Scale Lower Upper
Below 60

Final grades are available after the end of the semester at the Registrar's online site. I do not email final grades to individual students.

Important Dates: Point your browser to http://www.asu.edu/calendar/academic.html for semester dates.

Office Hours: Since this is an online course, I will not hold face to face office hours, but I am available by appointment. I check email once a day, Monday through Friday. I will answer questions through email usually within 48 hours except over weekends and on holidays. I am also happy to call you if you have a question. Simply email me your phone number and an appropriate time to call.

Attendance : This class meets online using myASU. The class asks you to complete the same work as other sections, but it has the added benefit of teaching you to communicate electronically with your teacher and classmates. This is an integral part of your grade. This course is not self-paced. There are set due dates. Work submitted after the due dates will not receive credit. Each missed assignment will result in an absence, and each absence will negatively affect your grade. If you miss more than 4 class assignments you will automatically fail the course. THERE ARE NO EXCUSED ABSENCES, even for emergencies or school activities. You have 4 absences to use for emergencies.

Protecting Work: While there are many benefits that come with using technology to conduct the course, there can also be drawbacks such as system outages, hardware and software failures, and inexperience with systems. Technology failures are NOT an excuse for late or missing work. I do not expect you to be an expert with technology, but I do expect you to observe some common sense practices. I also recommend that if you are new to online courses or if you are unfamiliar with the software I suggest you view the online tutorials available through asuonline. Here are some other tips:

. Never type directly into myASU. Type in Word and then cut and paste your work.

. Ctrl-S is your best friend. The more you save the less you lose. Make a habit of saving your work several times as you write.

. My degree is in English, not Computers, so there are many technical questions I am too dumb to answer. If you get stuck with a technical issue, call the computer help desk at 480-965-6500.

Late Work : Other students depend on you to post your work on time, and we often cannot proceed until all the work is complete. For that reason, the policies on late work are very strict. Late work will not receive credit unless you email me in advance of the deadline.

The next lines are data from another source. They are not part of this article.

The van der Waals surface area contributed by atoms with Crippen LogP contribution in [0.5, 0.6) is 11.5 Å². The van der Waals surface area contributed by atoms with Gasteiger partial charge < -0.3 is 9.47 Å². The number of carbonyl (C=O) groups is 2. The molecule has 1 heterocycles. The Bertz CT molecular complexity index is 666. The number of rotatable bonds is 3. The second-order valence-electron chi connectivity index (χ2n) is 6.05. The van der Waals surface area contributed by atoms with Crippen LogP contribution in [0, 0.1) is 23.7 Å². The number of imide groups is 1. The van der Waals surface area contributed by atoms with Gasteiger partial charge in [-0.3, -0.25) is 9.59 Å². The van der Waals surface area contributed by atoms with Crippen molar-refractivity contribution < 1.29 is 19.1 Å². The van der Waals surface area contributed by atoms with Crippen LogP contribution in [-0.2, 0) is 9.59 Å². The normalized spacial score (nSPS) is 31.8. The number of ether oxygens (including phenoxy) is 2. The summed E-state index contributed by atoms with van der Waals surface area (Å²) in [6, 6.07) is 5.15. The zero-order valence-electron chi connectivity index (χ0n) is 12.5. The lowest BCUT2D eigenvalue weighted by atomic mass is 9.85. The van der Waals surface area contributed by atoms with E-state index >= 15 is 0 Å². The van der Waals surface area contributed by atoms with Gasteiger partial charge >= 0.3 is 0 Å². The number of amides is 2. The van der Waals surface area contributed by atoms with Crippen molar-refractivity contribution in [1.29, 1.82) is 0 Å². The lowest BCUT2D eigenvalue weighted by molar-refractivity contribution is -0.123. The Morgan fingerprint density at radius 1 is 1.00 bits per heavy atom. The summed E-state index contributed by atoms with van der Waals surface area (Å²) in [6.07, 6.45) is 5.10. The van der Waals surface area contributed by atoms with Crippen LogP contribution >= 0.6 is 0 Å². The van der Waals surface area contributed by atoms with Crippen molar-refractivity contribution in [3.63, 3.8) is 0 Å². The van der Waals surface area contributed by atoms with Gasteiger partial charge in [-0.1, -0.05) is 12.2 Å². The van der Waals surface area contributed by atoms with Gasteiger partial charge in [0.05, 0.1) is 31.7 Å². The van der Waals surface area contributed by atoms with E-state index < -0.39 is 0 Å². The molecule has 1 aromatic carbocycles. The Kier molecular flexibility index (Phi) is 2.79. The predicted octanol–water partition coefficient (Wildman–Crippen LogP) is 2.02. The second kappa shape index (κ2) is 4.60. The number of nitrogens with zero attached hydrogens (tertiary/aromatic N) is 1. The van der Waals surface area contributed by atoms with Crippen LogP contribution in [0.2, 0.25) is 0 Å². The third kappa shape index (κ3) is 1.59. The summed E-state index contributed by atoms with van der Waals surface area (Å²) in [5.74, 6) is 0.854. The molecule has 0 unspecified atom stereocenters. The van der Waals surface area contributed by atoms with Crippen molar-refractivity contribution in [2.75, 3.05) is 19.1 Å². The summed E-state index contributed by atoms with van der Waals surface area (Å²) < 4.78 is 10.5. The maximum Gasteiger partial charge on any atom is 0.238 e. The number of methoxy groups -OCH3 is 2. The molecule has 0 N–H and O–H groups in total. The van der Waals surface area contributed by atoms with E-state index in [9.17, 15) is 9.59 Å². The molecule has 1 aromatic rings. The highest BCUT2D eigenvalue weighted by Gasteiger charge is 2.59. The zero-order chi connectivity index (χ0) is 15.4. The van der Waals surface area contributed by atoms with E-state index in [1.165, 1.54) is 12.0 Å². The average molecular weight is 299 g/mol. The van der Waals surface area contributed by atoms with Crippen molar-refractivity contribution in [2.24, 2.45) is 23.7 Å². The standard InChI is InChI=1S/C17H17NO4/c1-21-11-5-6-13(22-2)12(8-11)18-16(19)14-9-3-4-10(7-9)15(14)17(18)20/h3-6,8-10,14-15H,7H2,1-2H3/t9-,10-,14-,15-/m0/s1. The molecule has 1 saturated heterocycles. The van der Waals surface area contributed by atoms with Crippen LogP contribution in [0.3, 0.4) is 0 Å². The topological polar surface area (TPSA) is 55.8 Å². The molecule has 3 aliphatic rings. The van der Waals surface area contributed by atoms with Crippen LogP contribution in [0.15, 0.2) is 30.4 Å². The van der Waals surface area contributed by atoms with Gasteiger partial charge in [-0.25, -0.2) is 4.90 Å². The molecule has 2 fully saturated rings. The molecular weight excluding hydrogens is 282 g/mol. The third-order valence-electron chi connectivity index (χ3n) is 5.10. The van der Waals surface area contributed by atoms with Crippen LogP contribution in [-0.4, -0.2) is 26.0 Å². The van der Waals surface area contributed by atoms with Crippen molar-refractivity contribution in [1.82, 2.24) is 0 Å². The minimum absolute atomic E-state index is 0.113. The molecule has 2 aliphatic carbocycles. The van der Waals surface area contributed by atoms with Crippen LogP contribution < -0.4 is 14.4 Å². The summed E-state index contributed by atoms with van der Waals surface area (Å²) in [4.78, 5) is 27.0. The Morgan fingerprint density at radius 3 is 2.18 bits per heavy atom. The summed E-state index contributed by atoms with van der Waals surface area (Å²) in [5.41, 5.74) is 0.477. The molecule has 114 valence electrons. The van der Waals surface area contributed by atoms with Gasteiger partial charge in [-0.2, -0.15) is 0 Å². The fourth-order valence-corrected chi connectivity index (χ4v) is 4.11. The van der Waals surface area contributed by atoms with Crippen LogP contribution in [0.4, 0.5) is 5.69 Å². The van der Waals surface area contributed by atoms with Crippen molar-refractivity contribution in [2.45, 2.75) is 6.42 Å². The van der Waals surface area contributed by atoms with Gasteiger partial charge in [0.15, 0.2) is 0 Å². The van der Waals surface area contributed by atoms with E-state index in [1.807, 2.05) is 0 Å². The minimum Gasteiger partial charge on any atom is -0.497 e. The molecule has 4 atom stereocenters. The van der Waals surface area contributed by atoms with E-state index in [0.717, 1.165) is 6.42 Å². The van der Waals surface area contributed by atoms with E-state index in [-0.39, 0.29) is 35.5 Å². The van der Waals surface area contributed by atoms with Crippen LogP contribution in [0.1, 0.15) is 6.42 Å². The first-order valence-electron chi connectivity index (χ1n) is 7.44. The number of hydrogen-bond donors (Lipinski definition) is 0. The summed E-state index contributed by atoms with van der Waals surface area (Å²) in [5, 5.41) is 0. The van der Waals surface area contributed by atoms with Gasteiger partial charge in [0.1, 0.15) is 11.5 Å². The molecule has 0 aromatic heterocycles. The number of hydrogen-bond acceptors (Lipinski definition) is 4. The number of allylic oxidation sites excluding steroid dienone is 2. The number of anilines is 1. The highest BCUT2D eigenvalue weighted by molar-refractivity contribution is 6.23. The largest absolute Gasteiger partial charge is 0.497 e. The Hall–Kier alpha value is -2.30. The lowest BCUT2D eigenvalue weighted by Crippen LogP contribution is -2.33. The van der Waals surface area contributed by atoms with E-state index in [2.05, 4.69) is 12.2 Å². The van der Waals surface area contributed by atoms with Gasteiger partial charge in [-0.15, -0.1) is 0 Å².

Plagiarism : To plagiarize is to present as your own any work that is not exclusively your own. Plagiarism of all or a portion of any assignment will be strictly penalized. Penalties can range from no credit for the assignment to failing the course. Repeated offenses can lead to your expulsion from the university.

Online Environment : You will need to pay attention to a few details in order for your work to be counted. For example, when you post your work online, you have to ensure that it shows up and we can access it or else you won't get credit. Always check your work to make sure it shows up as you intended. Also, be aware of how the things you're posting in online discussions come across--it's easy for something you meant humorously to be taken seriously in an online environment, so be careful. Above all, be kind towards and respectful of your fellow students. Any material that is viewed as obscene or profane will be removed from the board and you will not receive credit. Consider the class to be an academic audience.

The Public Nature of Writing and Confidentiality Issues : Part of becoming a good writer is learning to appreciate the ideas and criticisms of others, and in this course our purpose is to come together as a community of writers. Remember that this is a workshop, and you will be getting feedback from others. Avoid writing about things you may not be prepared to subject to public scrutiny or that you feel so strongly about that you are unable or unwilling to listen to perspectives other than your own. This class is about discussing the writing, not the subject of the writing. I have had several problems in the past with students posting obscene work. Please be sensitive to the needs of your peers, and treat our classroom with respect by refraining from posting explicit matierial.

Incomplete Grades : I do not offer incomplete grades.

Accommodations for Disabilities : ADA Statement The Americans with Disabilities Act (ADA) is a federal antidiscrimination statute that provides comprehensive civil rights protection for persons with disabilities. One element of this legislation requires that all qualified students with documented disabilities be guaranteed a learning environment that provides for reasonable accommodation of their disabilities. If you believe you have a disability requiring an accommodation please contact the Disability Resource Center at ASU Polytechnic located in Student Affairs Quad # 4 or call 480-727-1039 / TTY: 480-727-1009.  Eligibility and documentation policies online: http://www.asu.edu/studentaffairs/ed/drc/

Student Conduct: Students are required to adhere to the behavior standards listed in Arizona Board of Regents Policy Manual Chapter V – Campus and Student Affairs: Code of Conduct), ACD 125: Computer, Internet, and Electronic Communications, and the ASU Student Academic Integrity Policy.

Students are entitled to receive instruction free from interference by other members of the class. If a student is disruptive, an instructor may ask the student to stop the disruptive behavior and warn the student that such disruptive behavior can result in withdrawal from the course. An instructor may withdraw a student from a course when the student's behavior disrupts the educational process under USI 201-10 http://www.asu.edu/aad/manuals/usi/usi201-10.html.